Historically Speaking

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Posts Tagged ‘Chaucer’

By Hook Or By Crook

Posted by Admin on February 18, 2013

When someone does something by hook or by crook, it means they did whatever was necessary (legal or otherwise) to get what they wanted.

On 14 January 2012, the Economist published an article about big shortfalls, slim their balance-sheets, and crippled credit flow in European economies as banks struggled to pull together the extra capital needed to build confidence the financial state of affairs. Despite creative accounting practices, banks appeared to be relying on “every trick in the book to avoid asking investors for more money” even though it appeared that the effort would prove fruitless. The headline read:

European Bank Capital: By Hook Or By Crook

Back on October 12, 1949 the Toledo Blade published an article entitled, “The Navy’s Day.” The news story was how the navy felt that the unification system administered by Defense Secretary Louis Johnson deprived the Navy of an essential role in the national defense. The first paragraph read:

Now that the Navy, by hook and by crook, has won for itself a hearing of its grievances before a congressional committee, we suggest that Defense Secretary Louis Johnson be consistent and place a gag rule on Louie Johnson. Let him follow through on his idea that public bickering is no good for unification.

Jumping back to December 27, 1890 the New York Times ran with a story entitled, “Farwell’s Bitter Fight: Long Jones Aiding Him In His Senatorial Struggle.” The concern was that Long Jones, Chairman of the Republican Central Committee, was out to oust “honestly-elected democratic State Senators.” With the General Assembly standing at 101 Democrats, 100 Republicans, and 3 Farmers’ Alliance, some politicians were convinced that Long Jones was set to snatch Democratic control of the Legislature by shelving John M. Palmer and electing Republican Charles B. Farwell instead. The story began with this announcement:

Charles B. Farwell means to be re-elected to the United States Senate if he and “Long” Jones can, by hook or by crook, bring it about.

The Morning Chronicle of Halifax, Nova Scotia shared with readers on June 6, 1865 that the New Brunswick Assembly had authorized the appointment of a delegation charged with traveling to England to correct impressions created by the Canadian Delegates with regards to where the maritime provinces stood on the question of a Federal Union of the British North America Colonies (this being 2 years prior to Confederation). The story was entitled, “A Move In The Right Direction” and reported the following in part:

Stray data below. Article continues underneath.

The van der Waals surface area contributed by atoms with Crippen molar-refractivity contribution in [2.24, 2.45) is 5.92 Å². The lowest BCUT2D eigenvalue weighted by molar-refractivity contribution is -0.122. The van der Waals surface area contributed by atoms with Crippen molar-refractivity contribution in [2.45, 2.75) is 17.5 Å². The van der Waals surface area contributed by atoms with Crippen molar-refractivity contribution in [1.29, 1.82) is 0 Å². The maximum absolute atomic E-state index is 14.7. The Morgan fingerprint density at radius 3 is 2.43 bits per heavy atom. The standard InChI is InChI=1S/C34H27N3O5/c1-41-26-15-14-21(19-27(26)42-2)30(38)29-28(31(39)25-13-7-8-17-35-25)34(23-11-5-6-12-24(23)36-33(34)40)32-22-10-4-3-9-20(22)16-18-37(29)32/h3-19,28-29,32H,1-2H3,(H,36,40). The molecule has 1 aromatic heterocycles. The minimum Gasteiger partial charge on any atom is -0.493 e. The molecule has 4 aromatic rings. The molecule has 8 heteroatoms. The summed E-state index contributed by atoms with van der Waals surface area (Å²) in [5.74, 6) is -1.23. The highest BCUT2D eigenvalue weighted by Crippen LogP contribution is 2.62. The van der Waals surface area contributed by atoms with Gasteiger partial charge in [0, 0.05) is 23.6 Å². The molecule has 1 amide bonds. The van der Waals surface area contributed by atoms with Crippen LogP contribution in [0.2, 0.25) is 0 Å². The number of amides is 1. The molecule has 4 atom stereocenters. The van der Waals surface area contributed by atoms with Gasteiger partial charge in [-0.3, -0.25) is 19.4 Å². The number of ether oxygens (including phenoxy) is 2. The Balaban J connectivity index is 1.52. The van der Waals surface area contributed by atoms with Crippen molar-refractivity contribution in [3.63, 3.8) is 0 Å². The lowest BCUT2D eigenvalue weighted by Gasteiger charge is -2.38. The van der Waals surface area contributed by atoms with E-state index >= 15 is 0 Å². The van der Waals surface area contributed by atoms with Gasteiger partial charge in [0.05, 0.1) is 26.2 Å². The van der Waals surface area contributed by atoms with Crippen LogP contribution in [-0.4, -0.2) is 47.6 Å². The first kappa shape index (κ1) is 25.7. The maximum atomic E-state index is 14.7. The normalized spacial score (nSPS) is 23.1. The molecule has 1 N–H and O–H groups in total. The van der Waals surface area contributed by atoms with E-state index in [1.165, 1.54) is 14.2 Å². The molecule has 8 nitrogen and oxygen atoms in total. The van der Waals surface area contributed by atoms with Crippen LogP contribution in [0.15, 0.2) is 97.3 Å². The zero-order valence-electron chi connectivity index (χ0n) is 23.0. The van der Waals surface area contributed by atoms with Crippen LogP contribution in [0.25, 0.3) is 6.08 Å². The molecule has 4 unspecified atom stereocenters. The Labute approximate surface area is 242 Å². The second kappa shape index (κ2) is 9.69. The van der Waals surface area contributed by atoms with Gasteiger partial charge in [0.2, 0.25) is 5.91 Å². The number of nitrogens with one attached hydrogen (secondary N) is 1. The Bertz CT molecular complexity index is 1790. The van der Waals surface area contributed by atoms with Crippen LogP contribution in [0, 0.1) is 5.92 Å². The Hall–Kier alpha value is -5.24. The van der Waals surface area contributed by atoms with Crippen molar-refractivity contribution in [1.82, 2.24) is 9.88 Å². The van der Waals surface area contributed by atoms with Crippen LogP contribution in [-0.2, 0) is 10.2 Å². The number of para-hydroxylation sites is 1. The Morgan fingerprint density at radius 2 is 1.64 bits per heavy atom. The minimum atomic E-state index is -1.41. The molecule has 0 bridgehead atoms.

It is quite clear that affairs have arrived at such a crisis in Canada that “something must be done,” and that very soon. The Canadian Delegates covet the resources and revenues of the Maritime Provinces — they envy our comparative freedom from taxation, Municipal and Provincial, and we may rest assured that, by hook or by crook, they will drag us into Confederation, if it be possible. With Mr. Cardwell’s declaration on record, however, that there was no intention on the part of the British Government to confederate the Provinces without their free consent, we feel that there is nothing to fear from that quarter.

In Chapter VII of “The Man In The Iron Mask” written by French playwright, historian, and author Alexandre Dumas (24 July 1802 – 5 December 1870) and published in 1848, the expression is found in the dinner scene. The Bishop of Vannes, M. de Baisemeaux, and Aramis (of musketeer fame) are sharing a meal together, and enjoying spirited conversation.

“Bravo!” said Baisemeaux; and he poured out a great glass of wine and drank it off at a draught, trembling with joy at the idea of being, by hook or by crook, in the secret of some high archiepiscopal misdemeanor. While he was drinking he did not see with what attention Aramis was noting the sounds in the great court. A courier arrived about eight o’clock, as Francois brought in the fifth bottle; and although the courier made a great noise, Baisemeaux heard nothing.

Edmund Spenser (1552 – 1599) wrote “The Fairie Queene” written between 1590 and 1596. The poem is an extended poem in three books. The first two books follows the journey of two knights, Redcrosse and Britomart, while the third deals with the destructive power of living an unchaste life. The pervasive theme throughout is that one can be transformed by evil as well as good, and in the end, Christian values and virtues are those which must be followed with unwavering faith. In Book iii, Canto i the poet wrote: